By Sean Hartnett
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Bob Gainey… what were you thinking when you included Ryan McDonagh in the deal to bring Scott Gomez to the Montreal Canadiens? I’d like to make this statement without sounding overly-critical of a brilliant hockey mind in Gainey. This was the man who turned the Dallas Stars into a Western Conference powerhouse in the late 1990’s and won the 1999 Stanley Cup while serving as their general manager.
It isn’t always an easy task to evaluate raw hockey prospects. McDonagh was still developing his game at the University of Wisconsin and far from the finished product. If Gainey had enough confidence to select McDonagh 12th overall in the 2007 draft, why did he part with such a promising defenseman that hadn’t yet seen minor league action?
Privately, Glen Sather must smirk when he looks back at this trade. The Gomez deal was essentially a salary dump by the Rangers to rid of a failed $51.5 million dollar experiment that hadn’t worked out in their favor. It also opened up the space needed to sign sniper Marian Gaborik. Sather had largely overvalued Gomez and took advantage of Gainey’s desperation to reunite Gomez with former Devils’ line-mate Brian Gionta.
Any talent the Rangers received in the deal was a bonus because Sather knew that Brandon Dubinsky could handle a greater workload and Artem Anisimov was ready to make the leap into the NHL heading into the 2009-10 season. To acquire a player of McDonagh’s potential was a clever coup by Sather who saw the error of his ways and shifted organizational focus further toward developing talent from within.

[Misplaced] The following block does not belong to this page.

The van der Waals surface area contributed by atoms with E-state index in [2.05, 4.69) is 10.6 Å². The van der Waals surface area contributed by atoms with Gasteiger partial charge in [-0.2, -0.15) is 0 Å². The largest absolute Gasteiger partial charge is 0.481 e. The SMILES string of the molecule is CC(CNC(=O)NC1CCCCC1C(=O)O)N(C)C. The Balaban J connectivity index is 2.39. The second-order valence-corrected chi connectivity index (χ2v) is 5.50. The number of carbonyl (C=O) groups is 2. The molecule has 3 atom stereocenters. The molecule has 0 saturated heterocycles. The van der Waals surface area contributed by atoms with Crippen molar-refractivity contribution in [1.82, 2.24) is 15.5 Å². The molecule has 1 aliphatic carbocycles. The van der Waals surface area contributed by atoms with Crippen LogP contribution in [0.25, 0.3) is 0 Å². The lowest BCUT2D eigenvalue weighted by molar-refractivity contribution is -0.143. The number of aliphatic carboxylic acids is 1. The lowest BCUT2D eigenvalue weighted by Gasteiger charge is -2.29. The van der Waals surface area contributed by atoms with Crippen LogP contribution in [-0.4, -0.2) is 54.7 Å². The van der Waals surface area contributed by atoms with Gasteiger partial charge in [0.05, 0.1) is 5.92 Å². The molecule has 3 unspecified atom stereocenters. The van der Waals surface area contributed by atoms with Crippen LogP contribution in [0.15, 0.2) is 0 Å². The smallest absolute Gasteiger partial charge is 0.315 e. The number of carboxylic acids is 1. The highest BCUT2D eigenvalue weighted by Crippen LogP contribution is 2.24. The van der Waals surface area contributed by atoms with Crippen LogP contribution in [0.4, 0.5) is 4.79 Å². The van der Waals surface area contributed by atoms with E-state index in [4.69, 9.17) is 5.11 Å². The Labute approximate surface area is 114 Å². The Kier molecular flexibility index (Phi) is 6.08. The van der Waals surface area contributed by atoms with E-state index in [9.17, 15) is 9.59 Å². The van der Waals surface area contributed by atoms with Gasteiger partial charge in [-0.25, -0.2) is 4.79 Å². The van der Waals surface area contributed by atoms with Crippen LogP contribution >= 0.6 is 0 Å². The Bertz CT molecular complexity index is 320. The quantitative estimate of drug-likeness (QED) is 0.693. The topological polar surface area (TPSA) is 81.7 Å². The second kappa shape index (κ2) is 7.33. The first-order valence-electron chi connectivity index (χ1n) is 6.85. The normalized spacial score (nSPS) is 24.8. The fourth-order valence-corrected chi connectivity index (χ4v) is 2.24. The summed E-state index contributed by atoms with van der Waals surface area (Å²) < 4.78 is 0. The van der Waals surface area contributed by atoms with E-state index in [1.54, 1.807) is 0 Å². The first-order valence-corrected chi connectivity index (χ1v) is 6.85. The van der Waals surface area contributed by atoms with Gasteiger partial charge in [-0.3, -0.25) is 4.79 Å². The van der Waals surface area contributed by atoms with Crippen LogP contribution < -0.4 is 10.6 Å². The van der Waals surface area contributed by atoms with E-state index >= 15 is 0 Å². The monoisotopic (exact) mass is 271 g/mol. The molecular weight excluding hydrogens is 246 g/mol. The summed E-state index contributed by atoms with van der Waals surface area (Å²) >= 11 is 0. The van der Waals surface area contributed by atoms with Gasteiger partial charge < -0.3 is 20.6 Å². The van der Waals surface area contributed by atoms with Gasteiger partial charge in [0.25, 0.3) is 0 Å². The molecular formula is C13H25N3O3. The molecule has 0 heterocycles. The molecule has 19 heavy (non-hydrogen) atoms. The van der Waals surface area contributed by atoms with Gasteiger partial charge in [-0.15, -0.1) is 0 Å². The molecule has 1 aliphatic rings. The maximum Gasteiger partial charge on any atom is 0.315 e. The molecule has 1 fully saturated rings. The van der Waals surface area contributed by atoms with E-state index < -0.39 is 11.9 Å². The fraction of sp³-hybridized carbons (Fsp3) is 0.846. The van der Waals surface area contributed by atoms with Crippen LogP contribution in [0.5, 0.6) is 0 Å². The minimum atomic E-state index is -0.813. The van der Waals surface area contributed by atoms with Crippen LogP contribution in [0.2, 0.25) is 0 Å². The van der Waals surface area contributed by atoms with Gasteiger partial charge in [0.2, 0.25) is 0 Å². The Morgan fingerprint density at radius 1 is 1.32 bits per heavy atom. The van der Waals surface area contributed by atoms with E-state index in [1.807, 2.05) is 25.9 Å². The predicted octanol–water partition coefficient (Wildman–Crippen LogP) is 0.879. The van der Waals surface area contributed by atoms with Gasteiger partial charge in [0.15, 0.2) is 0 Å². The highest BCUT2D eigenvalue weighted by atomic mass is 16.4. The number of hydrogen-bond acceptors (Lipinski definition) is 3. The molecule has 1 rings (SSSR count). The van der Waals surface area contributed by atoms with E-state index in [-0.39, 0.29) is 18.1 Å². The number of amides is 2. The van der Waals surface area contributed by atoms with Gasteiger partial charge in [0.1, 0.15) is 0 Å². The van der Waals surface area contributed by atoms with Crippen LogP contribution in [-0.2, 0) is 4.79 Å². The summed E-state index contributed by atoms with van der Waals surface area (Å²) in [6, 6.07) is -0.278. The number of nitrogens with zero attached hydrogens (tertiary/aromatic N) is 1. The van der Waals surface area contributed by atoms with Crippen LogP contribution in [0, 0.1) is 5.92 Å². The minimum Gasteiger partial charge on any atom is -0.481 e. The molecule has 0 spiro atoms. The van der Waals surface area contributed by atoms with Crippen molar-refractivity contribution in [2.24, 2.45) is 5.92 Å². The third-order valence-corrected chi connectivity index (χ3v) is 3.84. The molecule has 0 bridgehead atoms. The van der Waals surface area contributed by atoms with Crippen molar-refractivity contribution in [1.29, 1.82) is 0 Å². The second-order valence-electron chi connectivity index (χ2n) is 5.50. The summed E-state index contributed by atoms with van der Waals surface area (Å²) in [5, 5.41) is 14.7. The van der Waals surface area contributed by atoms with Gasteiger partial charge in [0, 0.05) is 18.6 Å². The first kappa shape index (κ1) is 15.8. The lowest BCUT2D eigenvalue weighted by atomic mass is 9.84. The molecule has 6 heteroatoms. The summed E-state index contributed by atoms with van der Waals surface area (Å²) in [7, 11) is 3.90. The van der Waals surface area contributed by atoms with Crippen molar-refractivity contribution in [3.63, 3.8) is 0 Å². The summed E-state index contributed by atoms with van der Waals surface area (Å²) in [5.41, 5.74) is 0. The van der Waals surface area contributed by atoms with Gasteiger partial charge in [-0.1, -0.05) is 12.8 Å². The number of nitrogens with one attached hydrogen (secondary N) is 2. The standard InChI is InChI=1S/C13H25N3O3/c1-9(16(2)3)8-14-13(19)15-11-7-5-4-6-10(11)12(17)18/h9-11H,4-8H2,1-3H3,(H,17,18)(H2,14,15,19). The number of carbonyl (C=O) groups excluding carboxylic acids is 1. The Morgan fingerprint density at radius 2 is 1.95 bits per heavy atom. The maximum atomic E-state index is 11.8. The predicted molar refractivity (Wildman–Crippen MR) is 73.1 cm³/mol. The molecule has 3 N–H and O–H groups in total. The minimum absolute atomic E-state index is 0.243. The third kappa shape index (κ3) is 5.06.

Now at 22, McDonagh is a big reason why the Rangers possess one of the most talented young bluelines around the NHL. Along with Tim Erixon (20), Michael Del Zotto (21) and Marc Staal (24), they have four defensemen under the age of 25 that will play a large role in the Blueshirts’ future successes.
McDonagh could be the best two-way defenseman of bunch as he finished his 2010-11 rookie season with a strong plus-minus rating of +16. Del Zotto is still raw defensively and developing that side of his game. Neither Staal nor Erixon have as much offensive upside.
Already, McDonagh has shown the ability of a skilled, instinctive puck-moving defenseman. During the first half of Rangers’ four-game swing across Western Canada, his contributions have been vital in consecutive victories over the Canucks and Flames. After Tuesday’s two-point night, McDonagh was able to score a sensational overtime winner on Thursday.
You can’t teach the kind of coolness and hockey sense that McDonagh displayed in this tense moment. He skated in unnoticed toward the slot in front of the Flames’ net and buried the game-winning goal with 1.8 seconds remaining in the overtime period.
While I’m not expecting McDonagh to immediately put up 40 points or be an All-Star in his first full year in the NHL, I do believe that he can be a steady contributor offensively and excel defensively. What he does have is an innate ability to be in the correct place on either end of the ice when the pressure is on. It is no coincidence that his first career NHL goal came against the Devils and propelled the Rangers into the 2011 playoffs.
It’s easy to get caught up in numbers and projections but the main thing is McDonagh continues to show confidence and maturity on the ice. What’s for sure is that he is a player that the Blueshirts will rely on heavily both now and in the future.
Rangers fans – what are your expectations for McDonagh this season? Share your opinions below and send your tweets to @HartyLFC.